Are these three issues undermining your ability to achieve? with Seema Menon

By Guest Contributor Seema Menon

As a leader you want to achieve in your career/business, and also in your personal life. To meet your goals you need to be aware of three ways that achievement can be undermined. These are: distraction; MISinterpretation; and MIScommunication.


SO, WHAT DOES THIS MEAN? Let’s consider the issues and start with the issue of distraction, or to look at it another way, attention.



This is the most important aspect of our consciousness. In the past the capacity to focus was a given, but with the explosion of distractions around us from advertising to emails, from social media to news, giving attention to something has become a virtue.

Lack of accomplishment is not attention deficiency, but attention ambushed and misled to the more sensationalist and entertaining aspects; the attention candy of instant gratification. And as the mind gets used to being distracted so often and with such compelling content it looks to feed this need and takes us away from focusing on our goals.

How does one regain attention? Mindfulness is one way. It’s a type of meditation, a focus on being in the present and bringing full attention to the object. Mindfulness means calling attention to our thoughts, feelings, behaviours, and movements. The aim is to be engrossed in the act of engaging, be it enjoying a walk in the park, sharing a chat with a friend, painting, having a cup of tea or jogging.  Mindfulness is about putting your attention towards that which is intended instead of being led by distraction.

Practicing Mindfulness brings more awareness to one’s breath and we can use this to relax tense muscles or focus on a situation that requires attention. Breathing can also be used to help deal with pain, anger or the stress of daily life.

By being mindful and putting our attention on the goal we want to achieve, we will remove distractions and will therefore be more likely to reach our target.



Sensory stimuli impinge upon the mind which then interprets this experience based on one’s conditioning. Whenever there is stimulus, we interpret it, give it meaning, and behave accordingly.

Distress and trauma, for example, are not products of what has actually happened, but rather how we interpret it. Someone can lose a job or have a physical accident and say, ‘Now my life is not worth living’, while another person can say ‘So what, let me see what I can do next’.

A change in interpretation can alter your life dramatically.  During the Covid Lockdown, you have a choice to be upset about the circumstances and feel depressed or you can make the most of this time to develop business plans, pick up a new skill, work on your physical and mental fitness, keep in touch with family via Zoom etc. The choice is on the individual.

Interpretation is therefore ‘communication to the self’. If our communication is positive then we are more likely to be motivated to achieve, to be willing to try again when we fail. Both of which are important if you want to achieve something.  Negative interpretation is a killer of success, so change the way you look at things – and you’ll be more likely to succeed.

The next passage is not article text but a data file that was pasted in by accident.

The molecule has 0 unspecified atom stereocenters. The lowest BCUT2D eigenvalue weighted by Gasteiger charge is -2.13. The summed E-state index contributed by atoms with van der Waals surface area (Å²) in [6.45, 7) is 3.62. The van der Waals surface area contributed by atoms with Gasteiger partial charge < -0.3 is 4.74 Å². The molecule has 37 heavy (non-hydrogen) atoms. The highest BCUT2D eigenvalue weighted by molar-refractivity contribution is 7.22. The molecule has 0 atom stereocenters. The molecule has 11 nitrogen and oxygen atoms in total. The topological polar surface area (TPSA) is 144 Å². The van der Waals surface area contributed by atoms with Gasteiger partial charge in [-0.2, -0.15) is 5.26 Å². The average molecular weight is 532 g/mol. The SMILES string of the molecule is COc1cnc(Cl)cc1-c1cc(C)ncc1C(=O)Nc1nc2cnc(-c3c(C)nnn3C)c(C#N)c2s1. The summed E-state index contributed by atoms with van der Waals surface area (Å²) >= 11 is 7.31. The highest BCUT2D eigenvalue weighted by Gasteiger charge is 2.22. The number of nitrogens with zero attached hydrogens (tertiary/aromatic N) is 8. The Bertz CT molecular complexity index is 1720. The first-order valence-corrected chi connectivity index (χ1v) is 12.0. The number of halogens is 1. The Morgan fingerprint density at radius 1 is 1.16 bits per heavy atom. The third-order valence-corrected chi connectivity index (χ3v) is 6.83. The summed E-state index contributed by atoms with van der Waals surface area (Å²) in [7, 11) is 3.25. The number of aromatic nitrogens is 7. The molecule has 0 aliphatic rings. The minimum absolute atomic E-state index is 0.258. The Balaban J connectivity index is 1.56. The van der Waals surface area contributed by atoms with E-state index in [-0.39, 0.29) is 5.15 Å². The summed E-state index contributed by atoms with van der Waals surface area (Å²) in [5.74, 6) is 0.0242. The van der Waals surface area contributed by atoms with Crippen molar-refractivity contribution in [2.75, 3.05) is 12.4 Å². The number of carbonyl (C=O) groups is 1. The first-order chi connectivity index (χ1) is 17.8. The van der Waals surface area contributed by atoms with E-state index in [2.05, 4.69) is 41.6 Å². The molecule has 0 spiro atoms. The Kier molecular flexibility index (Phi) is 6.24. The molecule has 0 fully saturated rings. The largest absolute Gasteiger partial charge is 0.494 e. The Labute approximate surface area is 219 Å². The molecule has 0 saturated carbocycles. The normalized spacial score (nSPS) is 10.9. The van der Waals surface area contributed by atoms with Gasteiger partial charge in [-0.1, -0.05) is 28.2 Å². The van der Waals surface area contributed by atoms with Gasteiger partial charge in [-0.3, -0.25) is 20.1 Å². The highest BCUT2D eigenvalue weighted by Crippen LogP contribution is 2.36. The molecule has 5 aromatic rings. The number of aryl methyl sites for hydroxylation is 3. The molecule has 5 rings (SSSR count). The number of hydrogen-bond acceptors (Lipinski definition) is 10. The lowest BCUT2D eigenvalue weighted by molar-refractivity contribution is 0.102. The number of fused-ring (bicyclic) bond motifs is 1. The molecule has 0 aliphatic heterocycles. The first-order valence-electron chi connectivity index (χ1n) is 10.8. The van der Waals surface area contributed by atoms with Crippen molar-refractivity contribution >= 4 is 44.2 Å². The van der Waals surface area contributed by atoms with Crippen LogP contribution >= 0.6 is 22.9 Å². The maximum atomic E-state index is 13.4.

While attention and interpretation are intricate aspects of the self, one of the aspects of what makes us human is the ability to communicate with each other.  Communication has two aspects: a. Communication to the self (our own inner voice, our interpretation) and b. Communication with others.

Lack of good, clear, engaging communication is one of the killers of achievement. So, it’s essential we enhance our communication skills. We’ve covered internal communication, now let’s look at external.



For example, when communicating with an audience, large or small, there are three key elements to master:

  • Managing your state
  • Connecting with your audience
  • Creating change



You can use your breathing to help manage your emotional state. Breathe slow and deep to calm yourself. Once relaxed, speak normally, and pause to breathe if you feel your stress rising. Pausing is also important in order to add punctuation to your speech and give the audience a chance to digest and contemplate the contents.



Give your audience the information they need. If you are an expert in subject, then demonstrate this through the information you share. Speak with confidence (but not arrogance).  Making eye contact is also important. And smile.



Help your audience visualize the future. Help them see how things can be different. Help show them ‘how’ they can change. Many of us have desires but fail to act, so show them how to act, how to take the first step.  Help them feel strong and positive, so they can make a decision. People in a low state don’t make decisions! The essence of good external communicator is to effect a change in the audience, moving them to where you want them to be.

Understanding these issues and barriers to achievement, then taking appropriate action will help you to meet and even exceed your next goals.


Seema Menon, is a member of Toastmasters International, a not-for-profit organisation that has provided communication and leadership skills since 1924 through a worldwide network of clubs. There are more than 400 clubs and 10,000 members in the UK and Ireland. Members follow a structured educational programme to gain skills and confidence in public and impromptu speaking, chairing meetings and time management. To find your nearest club, visit


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